I no longer will be identified with that sin. I choose you, Lord. Thank you for forgiving me and strengthening me against it so that it has no power over me anymore, in Jesus’ name.” Be specific about what you’re renouncing. Then receive from the Lord by faith the forgiveness. Count it as yours! Once you have forgiven yourself, don’t fall into the trap of thinking you have to now be the perfect believer. It’ll never happen. That’s like standing on a scale and holding in your stomach. Trust God to make you righteous one decision at a time, one day at a time. Trying to be a perfect believer is an exercise in futility because our self-effort is works, not trust in God. Yes, we want to walk in righteousness and yes we practice walking in love and integrity, etc. but even the apostle Paul confessed, “when I am weak, then I am strong” (2 Corinthians 12:10).

He meant by this that God’s strength comes in when we are weak and when we remain dependent upon the Lord rather than on ourselves, He can get the job done much faster and better than anything we could do. This is the secret to resting in the Lord. If we could fix ourselves Yeshua wouldn’t have had to come and die. We can embrace our weaknesses, knowing that God will work it all out as we keep our faith in Him to do so. Pray with thanksgiving, and keep on praying until you see what He will do in your life. In the meantime, enjoy Him with thanksgiving. Enjoy that you can trust Him with your weaknesses and your life. God is most pleased with us when we are enjoying and resting in Him!



1. Read Genesis 1:26-31. Does that sound like a life of freedom to you? In what ways? In verse :31 what does God say about all He has created? What do you interpret those words to mean? Read Genesis 2:15,16. How do these verses enlarge on 1:26-31? Now read 2:17. Does God’s freedom include restrictions? How would a violation of this restriction affect the “good” that the man had been created to enjoy? Do you think, then, that remaining free would also include restrictions for our good? Give an example. How has the world misunderstood freedom?

2. Read Acts 2:38. What is required for the forgiveness of sin? In whose name are we forgiven for our sins? Read Acts 2:39; 5:31. To whom was the forgiveness offered? Are you among those in 2:39? Why?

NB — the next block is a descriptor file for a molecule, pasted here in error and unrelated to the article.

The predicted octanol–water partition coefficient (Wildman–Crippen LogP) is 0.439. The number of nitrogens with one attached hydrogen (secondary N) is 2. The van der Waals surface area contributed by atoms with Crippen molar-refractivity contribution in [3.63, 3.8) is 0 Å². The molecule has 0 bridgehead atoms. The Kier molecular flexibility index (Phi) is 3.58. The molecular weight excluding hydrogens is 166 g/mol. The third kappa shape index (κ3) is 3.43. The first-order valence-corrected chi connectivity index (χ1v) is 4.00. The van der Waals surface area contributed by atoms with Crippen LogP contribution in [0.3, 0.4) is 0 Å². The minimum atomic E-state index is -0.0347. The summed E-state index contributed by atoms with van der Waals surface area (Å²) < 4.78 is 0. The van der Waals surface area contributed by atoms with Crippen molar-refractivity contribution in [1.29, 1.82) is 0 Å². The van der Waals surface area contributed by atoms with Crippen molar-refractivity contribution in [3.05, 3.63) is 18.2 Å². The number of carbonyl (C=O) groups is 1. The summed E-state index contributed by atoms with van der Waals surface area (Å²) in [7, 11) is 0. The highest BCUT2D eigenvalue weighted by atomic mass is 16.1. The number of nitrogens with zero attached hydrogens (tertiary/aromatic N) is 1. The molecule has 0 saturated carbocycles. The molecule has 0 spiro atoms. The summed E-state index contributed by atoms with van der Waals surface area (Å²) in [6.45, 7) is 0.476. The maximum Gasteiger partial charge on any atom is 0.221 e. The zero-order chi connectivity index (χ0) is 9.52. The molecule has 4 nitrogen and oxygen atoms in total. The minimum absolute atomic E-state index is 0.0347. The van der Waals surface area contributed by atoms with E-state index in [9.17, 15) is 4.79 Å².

3. Read 1 Peter 3:21. What is the appeal to God here? What would it be based upon? Read Psalm 32:1. What is the blessing here? Read Acts 10:43. To what did Israel’s prophets bear witness? (Note: God required a blood sacrifice for forgiveness of sin. Yeshua’s holy blood has satisfied that requirement counting those who accept what He did as righteous in His sight. For those who receive this as truth, their sins no longer separate them from God.) Read Genesis 15:6 and Romans 4:3-7. What does it say about Abraham? How do you enter into this righteousness?

4. Read Ephesians 2:7-9. By what are we “saved”? By whose doing is it and is it not accomplished? Read Romans 4:13. (Note: Abraham lived before God gave Moses the Torah so God’s promise to him was not Torah-bound.) What was God’s promise to Abraham based upon? What, then, could we have done to earn salvation (being saved)?

5. Read Acts 2:41-46. Does this sound like a community of “free” people? In what ways? Give some thought to being part of a large community of people who have been released from guilt and failure to love God and one another from a cleansed conscience. (Note: that kind of freedom means freedom from intimidation, from fear of rejection, from competition, etc.) Read 1 John 4:7. How can you see this being applied in your own life?

6. Read Galatians 5:1. What did Messiah (Jesus) come to do? What are we to be careful to do? What would a yoke of slavery be? Read Galatians 1:8-9. What are we to be careful to avoid? Read Colossians 2:18-19. What kind of influence would be fraudulent (not really worshipping the LORD)? How would each of these qualities listed keep a person from true freedom in Messiah? What is the only thing we are to hold fast to in order to remain free?

7. Matthew 18:21. How many times must we forgive others who wrong us? (Note: seven is God’s number for completion.) Is that a specific number or do you think it means always forgive completely? Read Hebrews 12:14. What are we to pursue? With whom? Whom does that leave out? In what ways should you pursue peace with people you know? Read Luke 11:1-4. What did Yeshua teach His disciples to pray? What does :4 say about forgiveness, in the receiving and the giving of it?

8. Read Ephesians 6:10; 13-15. This armor is spiritual. Consider how each piece of the armor is meant to protect you in your spiritual walk with God. What does :15 say about peace? Does it sound like something that should be prepared, or decided upon, before an incident occurs? To walk always in peace may mean having to forgive. We can choose to forgive whatever may come. What do these thoughts bring to mind for you? Is there anyone you need to forgive? Will you do so now? Have you felt God’s freedom when you relinquished the hurt and forgave someone? If you have, you will want to protect that freedom by staying in forgiveness.

9. Read Luke 10:27 and Leviticus 19:18. How are we to love our neighbors (meaning anyone who can affect your life, or you theirs, in any way)? If you loved your neighbor as you love yourself, how good a relationship could you have? Can you truly love your neighbor if you do not love yourself? Matthew 6:15 and Mark 11:26. What is the connection in these verses between forgiving and receiving forgiveness? Do you think that unforgiveness toward someone else might be a cause for a lack of self-love? What would be the remedy?

10. Read 1 John 4:16. Spend some time this week thinking about how God is revealing His love for you, starting with drawing you to Him. What does having His love mean to you? Is it changing you? Do you feel more loving toward others? Toward God? Toward yourself?